From left, Nassau University Medical Center CEO Victor Politi, Dr....

From left, Nassau University Medical Center CEO Victor Politi, Dr. Louis H. Riina and Nassau County Executive Edward Mangano discuss the dangers of the social media-fueled "fire challenge" trend Tuesday. Credit: Howard Schnapp

At the East Meadow hospital where an 11-year-old boy was recovering from burns — a casualty of a popular but dangerous Internet trend called the fire challenge — Nassau officials did their best to poor water on plans of anyone else considering the stunt.

People attempting the fire challenge, mostly teenagers, douse themselves in flammable liquid, set themselves on fire and jump into a running shower to put out the fire. They then upload the video to social media.

“Our message is very short and succinct: Do not set yourself on fire,” Nassau County Executive Edward Mangano said at Nassau University Medical Center in East Meadow.

He added: “So, we’re asking the media to help us extinguish the fire challenge.”

The warning comes one week after police said a Far Rockaway 12-year-old covered himself in rubbing alcohol, set himself ablaze and burned more than 40 percent of his body attempting the challenge.

The boy was admitted to the medical center’s burn unit last Tuesday. He had suffered third-degree burns on 40 percent of his body, including both arms, chest, abdomen and neck, said Dr. Louis H. Riina, assistant director of the burn center.Riina said the boy “got scared and he ran the other way,” instead of jumping into the shower. The child is doing “relatively well,” in the pediatric intensive care unit after undergoing an extensive reconstructive procedure on Friday, but he was fighting for his life over the weekend, Riina said.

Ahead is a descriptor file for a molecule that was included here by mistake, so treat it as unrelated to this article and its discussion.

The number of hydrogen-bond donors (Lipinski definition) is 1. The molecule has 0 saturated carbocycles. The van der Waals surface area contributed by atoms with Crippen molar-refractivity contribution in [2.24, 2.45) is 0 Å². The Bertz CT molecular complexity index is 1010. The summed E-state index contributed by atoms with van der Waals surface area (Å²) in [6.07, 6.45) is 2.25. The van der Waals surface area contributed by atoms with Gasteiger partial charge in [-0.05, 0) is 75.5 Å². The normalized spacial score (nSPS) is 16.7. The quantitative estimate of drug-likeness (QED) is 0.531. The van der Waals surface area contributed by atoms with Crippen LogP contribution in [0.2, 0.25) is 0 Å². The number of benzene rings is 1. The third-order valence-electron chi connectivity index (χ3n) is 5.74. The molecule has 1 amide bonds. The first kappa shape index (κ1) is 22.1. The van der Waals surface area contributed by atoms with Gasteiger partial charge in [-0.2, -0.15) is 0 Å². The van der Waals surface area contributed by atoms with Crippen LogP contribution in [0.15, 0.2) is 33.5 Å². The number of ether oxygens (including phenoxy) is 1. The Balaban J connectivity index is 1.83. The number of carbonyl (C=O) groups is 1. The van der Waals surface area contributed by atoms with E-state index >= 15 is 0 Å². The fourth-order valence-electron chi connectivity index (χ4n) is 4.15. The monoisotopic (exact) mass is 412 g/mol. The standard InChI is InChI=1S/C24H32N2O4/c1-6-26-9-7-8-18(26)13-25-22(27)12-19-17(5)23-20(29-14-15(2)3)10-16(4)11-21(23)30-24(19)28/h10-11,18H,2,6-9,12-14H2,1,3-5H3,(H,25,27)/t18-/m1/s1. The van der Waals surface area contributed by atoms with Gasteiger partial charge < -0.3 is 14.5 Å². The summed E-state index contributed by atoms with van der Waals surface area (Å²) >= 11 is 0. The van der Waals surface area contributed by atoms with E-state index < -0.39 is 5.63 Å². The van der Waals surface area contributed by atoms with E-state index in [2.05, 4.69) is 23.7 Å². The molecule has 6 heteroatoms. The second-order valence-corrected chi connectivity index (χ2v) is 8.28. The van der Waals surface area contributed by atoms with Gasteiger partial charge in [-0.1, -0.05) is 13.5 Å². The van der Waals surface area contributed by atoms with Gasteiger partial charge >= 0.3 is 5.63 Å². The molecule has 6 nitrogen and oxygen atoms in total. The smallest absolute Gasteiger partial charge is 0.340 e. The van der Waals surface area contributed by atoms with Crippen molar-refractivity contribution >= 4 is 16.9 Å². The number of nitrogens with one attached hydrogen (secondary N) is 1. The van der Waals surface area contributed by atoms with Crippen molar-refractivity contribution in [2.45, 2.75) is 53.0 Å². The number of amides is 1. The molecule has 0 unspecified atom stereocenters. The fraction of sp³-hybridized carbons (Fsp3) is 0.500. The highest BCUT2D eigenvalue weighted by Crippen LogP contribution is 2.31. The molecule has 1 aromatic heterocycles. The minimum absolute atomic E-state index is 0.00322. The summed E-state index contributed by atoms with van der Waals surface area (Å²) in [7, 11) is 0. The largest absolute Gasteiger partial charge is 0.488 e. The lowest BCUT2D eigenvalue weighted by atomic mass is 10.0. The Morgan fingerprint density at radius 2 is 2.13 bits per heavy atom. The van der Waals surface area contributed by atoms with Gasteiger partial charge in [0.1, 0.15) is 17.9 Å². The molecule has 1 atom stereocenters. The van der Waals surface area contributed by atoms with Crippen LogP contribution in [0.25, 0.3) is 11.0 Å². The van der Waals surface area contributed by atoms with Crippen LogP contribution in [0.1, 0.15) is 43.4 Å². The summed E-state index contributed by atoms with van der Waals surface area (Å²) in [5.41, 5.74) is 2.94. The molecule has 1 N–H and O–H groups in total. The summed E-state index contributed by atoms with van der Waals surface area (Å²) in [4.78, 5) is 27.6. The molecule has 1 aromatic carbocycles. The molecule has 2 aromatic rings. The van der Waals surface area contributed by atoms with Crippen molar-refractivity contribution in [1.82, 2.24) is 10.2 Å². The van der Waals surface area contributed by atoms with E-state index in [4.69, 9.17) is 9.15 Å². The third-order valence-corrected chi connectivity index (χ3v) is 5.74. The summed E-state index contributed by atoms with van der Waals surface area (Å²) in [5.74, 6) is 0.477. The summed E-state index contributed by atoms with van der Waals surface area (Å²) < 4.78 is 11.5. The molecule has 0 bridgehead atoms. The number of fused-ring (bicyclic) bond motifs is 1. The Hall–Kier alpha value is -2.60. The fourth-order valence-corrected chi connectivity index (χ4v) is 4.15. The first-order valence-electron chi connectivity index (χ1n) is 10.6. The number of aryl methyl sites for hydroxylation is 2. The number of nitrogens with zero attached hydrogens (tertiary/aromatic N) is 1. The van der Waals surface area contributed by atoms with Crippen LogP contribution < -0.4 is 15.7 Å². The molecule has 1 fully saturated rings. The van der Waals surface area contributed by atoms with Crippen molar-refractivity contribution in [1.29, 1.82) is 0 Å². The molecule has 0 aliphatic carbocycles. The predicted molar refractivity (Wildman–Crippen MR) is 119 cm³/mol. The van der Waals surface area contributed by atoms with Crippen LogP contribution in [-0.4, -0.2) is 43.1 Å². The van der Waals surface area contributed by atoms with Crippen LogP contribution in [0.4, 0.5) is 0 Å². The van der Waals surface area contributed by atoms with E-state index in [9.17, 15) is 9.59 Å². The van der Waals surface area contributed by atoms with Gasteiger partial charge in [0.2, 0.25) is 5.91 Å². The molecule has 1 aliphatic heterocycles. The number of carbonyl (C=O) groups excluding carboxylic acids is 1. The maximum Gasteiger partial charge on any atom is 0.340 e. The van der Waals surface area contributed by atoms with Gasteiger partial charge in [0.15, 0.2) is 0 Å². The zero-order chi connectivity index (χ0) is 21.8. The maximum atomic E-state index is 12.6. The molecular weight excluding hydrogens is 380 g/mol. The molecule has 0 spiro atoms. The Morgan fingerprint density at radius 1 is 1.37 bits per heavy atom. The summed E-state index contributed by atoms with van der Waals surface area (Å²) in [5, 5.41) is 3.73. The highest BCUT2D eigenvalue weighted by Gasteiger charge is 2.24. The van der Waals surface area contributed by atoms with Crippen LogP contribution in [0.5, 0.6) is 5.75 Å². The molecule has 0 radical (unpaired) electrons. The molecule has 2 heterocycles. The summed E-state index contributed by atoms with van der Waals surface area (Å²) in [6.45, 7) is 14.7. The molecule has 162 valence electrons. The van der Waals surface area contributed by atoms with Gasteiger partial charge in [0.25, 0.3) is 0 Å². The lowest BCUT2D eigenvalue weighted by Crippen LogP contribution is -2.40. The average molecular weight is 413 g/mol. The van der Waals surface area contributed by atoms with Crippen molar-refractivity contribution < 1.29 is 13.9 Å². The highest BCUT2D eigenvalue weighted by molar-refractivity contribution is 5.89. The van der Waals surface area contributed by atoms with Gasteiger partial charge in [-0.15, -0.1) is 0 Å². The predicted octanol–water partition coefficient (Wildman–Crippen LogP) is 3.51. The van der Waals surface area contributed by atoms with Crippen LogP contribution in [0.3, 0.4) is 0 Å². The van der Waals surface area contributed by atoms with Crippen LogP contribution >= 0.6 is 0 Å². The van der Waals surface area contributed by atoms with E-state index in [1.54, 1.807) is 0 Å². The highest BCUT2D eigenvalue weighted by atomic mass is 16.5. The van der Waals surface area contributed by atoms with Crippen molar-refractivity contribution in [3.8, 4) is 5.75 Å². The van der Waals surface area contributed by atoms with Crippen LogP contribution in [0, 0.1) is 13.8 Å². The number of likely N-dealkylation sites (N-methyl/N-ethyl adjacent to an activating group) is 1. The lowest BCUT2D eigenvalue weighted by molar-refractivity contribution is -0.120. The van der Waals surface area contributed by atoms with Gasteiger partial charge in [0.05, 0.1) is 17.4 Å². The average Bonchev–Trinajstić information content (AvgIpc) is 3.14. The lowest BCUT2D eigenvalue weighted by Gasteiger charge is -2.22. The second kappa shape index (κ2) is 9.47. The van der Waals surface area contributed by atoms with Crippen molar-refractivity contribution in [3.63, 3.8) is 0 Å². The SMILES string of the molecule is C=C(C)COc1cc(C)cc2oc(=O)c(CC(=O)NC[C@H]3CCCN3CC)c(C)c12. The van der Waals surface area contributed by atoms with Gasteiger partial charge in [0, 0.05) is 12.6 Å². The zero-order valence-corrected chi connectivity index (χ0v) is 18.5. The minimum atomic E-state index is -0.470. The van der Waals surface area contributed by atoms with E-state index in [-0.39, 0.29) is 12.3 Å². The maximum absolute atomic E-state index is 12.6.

He will require more surgeries and is expected to remain at the burn center for another two weeks, Riina said.

“As a parent, a surgeon, this is an alarming situation,” Riina said. “We have to have very frank discussions with our children.”

This is the first case involving a victim of the fire challenge the hospital has received, said Dr. Victor Politi, president and chief executive officer of the NuHealth System, which operates the medical center.

Suffolk County police said they had not received any reports of people performing the social media stunt. Teenagers who have attempted the challenge have been injured other parts of the country and in the United Kingdom, according to media reports.

With Rachel Uda

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